What happens when people have to pay to have cows rendered? There's a new FDA regulation that's called the "enhanced feed ban regulation." This means that cows over 30 months of age won't be able to be rendered without removing the brain and spinal cord. These dead animals typically were rendered and included in meant and bone meal.
The impact of this ban is discussed by Jim Dickrell of Dairy Today in a recent Dairy Talk Blog posting. Leslie Reed of the Omaha World-Hearld discusses this impact for both dairy and beef cattle in a recent article. Instead of being paid for the cows, dairy producers will have to pay to have the cows removed from their farm. This cost will likely be $100-$200 per cow. An alternative is to compost the cow, and many states extension services are organizing composting workshops for dairy producers. The University of Maryland Extension folks are organizing this now, for example.
There is a lesson here that can be learned from horse owners. Ever since slaughterhouses for horses were banned in the US, there was no economic incentive to have old or unwanted horses killed. All the emotional discussion about eating horses needs to be put aside, because not only does much of the world eat horse meat but we need to examine what happens to the horses when there is no economic incentive for the horse owner to get rid of the horse.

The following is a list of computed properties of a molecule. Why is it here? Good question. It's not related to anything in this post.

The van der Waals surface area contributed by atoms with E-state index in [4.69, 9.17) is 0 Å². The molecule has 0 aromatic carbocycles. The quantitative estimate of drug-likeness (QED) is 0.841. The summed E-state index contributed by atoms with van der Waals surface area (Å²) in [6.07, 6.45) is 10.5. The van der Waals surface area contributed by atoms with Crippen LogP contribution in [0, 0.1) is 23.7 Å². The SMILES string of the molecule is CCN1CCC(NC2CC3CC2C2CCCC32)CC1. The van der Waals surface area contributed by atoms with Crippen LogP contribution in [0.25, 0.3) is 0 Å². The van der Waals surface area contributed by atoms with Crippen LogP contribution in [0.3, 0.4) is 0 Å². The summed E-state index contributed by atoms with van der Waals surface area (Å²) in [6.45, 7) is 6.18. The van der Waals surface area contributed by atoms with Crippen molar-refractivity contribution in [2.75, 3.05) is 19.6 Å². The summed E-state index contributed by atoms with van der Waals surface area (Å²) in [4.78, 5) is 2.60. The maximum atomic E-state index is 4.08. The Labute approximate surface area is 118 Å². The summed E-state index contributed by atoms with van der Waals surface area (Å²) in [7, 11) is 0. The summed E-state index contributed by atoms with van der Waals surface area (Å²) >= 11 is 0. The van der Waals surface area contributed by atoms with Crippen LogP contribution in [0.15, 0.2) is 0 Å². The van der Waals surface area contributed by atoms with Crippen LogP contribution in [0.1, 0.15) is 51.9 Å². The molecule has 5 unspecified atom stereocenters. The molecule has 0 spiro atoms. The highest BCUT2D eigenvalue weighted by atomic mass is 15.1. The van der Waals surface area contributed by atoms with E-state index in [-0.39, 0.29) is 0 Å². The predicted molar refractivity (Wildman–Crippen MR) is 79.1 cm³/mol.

Horses end up being abandoned, neglected and often not fed properly. MJ Clark in a recent article in the Wyoming Business Journal described the situation of a horse rescue farm that would be over whelmed if they took donations. Helen Boreczky runs the horse rescue farm, and is quoted in the article as saying:
“I’d say the abuse has increased because people aren’t selling them to slaughter.”
As dairy producers don't have an outlet for downer, sick or dead cows, they will tend to leave the cows suffer longer before they die. I'm afraid that this will end up being a cruel fact of dairy farming in the future, and it will only open the industry up to further criticism. That's criticism that the industry doesn't need at this point in time.
Please do what you can as dairy advisers to prevent this problem.
Hope that helps.